• Curcumin. A component of the spice turmeric, curcumin has well-known anti-inflammatory properties. A review of 300 scientific papers on curcumin found that it can inhibit pro-inflammatory cytokines and that significant curative effects have been observed in experimental animal models of a number of diseases, including atherosclerosis, cancer, diabetes, intestinal diseases, and many others (Bengmark 2006).
  • Ginger. The anti-inflammatory properties of ginger have been known for centuries, and studies have shown clearly that ginger extracts can reduce inflammatory cytokines (Zhou 2005; Grzanna 2005). Specifically, ginger has been shown to reduce the inflammation associated with joint disorders such as arthritis (Phan 2005; Frondoza 2004).

Lifestyle Changes

A wealth of clinical data confirms that lifestyle changes can help ease the suffering of those afflicted with CTS. However, there is no single “magic potion” or change that will work for everyone. People with CTS should consider the suggestions below to determine what works for them.

  1. When sleeping, cock the wrists upward instead of bending them downward to minimize pressure in the carpal tunnel. A splint will help maintain this position.
  2. At home or work, minimize repetitive hand movements when possible.
  3. Alternate between activities or tasks to reduce the strain on the body.
  4. When using the wrists, keep them straight and let the arms and shoulders share the stress.
  5. Use the whole hand or both hands to pick up an item.
  6. Avoid holding an object the same way for a long time.
  7. Adjust your desk, chair, and keyboard so you are in the best possible position: back straight, feet flat on the floor or resting on a footrest, knees level with or slightly lower than your hips, shoulders in a neutral position (neither forward nor back), elbows bent at a 90-degree angle, forearms parallel to the floor, and wrists straight.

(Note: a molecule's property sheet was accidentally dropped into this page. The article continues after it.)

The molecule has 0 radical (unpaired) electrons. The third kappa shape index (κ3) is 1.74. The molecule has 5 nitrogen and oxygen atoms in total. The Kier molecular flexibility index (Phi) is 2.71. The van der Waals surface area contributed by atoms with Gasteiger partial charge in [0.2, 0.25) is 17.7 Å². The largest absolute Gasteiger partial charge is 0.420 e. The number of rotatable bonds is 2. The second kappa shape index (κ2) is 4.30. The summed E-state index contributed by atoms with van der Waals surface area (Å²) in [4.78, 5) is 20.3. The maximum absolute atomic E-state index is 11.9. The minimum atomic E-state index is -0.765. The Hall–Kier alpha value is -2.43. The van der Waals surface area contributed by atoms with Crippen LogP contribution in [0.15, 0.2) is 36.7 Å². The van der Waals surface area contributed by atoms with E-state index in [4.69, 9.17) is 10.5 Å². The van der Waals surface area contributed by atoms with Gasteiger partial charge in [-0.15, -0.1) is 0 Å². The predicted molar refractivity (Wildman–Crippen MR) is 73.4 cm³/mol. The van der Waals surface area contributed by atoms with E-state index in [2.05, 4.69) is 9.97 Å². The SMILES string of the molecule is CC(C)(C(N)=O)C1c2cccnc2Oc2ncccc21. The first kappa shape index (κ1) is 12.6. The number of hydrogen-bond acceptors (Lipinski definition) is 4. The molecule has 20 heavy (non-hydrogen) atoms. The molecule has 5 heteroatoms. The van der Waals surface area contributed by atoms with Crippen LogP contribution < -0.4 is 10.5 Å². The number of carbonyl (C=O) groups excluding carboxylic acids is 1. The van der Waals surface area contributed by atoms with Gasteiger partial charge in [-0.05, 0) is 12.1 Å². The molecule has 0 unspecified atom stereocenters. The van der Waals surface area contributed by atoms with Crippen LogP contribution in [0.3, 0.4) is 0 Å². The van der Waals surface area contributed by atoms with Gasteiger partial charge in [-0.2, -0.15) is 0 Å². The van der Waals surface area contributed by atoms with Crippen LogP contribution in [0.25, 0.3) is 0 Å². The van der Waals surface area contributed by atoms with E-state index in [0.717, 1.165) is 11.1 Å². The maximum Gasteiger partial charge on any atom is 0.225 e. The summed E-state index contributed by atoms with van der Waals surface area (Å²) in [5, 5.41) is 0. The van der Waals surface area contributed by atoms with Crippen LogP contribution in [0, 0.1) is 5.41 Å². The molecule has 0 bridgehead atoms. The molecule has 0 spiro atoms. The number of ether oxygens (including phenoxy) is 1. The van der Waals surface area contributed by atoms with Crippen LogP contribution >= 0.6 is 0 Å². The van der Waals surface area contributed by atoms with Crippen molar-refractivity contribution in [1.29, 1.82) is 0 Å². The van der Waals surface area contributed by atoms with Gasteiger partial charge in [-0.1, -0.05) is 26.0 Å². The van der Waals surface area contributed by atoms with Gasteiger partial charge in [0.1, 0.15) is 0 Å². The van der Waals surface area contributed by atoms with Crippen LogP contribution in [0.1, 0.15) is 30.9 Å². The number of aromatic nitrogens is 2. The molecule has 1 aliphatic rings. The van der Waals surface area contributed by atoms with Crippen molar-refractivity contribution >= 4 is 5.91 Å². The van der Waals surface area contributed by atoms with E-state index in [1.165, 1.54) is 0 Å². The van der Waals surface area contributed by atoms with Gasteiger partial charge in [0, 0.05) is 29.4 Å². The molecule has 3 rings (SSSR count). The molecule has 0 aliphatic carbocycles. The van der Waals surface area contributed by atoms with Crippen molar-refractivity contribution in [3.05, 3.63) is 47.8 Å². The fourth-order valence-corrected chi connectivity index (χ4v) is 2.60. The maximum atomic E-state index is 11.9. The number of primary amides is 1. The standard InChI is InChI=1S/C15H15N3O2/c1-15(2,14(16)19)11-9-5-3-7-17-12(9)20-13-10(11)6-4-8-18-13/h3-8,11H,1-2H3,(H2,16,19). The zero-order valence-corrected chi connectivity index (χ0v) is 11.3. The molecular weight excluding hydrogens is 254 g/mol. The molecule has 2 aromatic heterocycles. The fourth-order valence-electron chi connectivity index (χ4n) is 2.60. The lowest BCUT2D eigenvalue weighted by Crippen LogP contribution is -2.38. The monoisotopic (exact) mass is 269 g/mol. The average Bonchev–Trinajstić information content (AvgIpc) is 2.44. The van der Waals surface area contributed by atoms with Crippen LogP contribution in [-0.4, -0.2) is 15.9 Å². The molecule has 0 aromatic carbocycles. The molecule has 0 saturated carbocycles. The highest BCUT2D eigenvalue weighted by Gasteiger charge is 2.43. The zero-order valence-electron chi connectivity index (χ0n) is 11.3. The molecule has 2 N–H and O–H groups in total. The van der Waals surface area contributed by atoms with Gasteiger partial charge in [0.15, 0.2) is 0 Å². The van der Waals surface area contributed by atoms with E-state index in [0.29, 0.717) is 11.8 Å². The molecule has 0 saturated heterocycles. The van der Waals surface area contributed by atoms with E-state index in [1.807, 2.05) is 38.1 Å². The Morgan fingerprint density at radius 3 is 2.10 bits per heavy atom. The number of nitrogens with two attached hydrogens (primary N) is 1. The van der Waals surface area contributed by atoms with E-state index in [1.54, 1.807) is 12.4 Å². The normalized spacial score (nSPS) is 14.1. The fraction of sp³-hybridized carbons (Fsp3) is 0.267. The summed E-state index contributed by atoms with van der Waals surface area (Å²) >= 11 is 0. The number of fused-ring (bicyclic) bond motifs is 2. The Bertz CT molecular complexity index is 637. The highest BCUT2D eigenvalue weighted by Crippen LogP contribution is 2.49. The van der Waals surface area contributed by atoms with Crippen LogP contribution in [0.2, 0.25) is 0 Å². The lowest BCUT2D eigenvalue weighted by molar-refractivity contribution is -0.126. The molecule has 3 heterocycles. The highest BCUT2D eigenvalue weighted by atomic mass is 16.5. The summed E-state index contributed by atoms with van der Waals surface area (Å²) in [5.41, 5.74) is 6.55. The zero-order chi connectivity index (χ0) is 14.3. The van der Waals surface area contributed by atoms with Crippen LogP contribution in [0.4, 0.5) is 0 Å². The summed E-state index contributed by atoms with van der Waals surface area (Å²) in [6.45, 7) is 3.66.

8. Take breaks at least once an hour to rest, shake your hands, massage the palms and backs of your hands, and do a few stretches and loosening movements of the shoulders and arms before settling back to work.
  9. Keep hands warm, with gloves if necessary.
  10. Get regular aerobic exercise such as walking or swimming.
  11. Cut down on caffeine and smoking, which may reduce blood flow to your hands. Nerve tissue is the most sensitive to reduced blood flow.
  12. If your work requires using tools, avoid holding an object or tool the same way for a long time.
  13. Minimize time using vibrating tools. If that is not possible, stop frequently and follow the warm-up program below.

According to a report published by the American Academy of Orthopaedic Surgeons, a simple warm-up routine such as the following may greatly reduce the incidence of CTS.

  • Hold your hands in front of you as if pushing on a wall. Count to five.
  • Relax your wrists and fingers.
  • Make tight fists with both hands.
  • Bend both fists downward. Count to five.
  • Repeat each step 10 times.
  • Then shake arms loosely while they are hanging at your sides.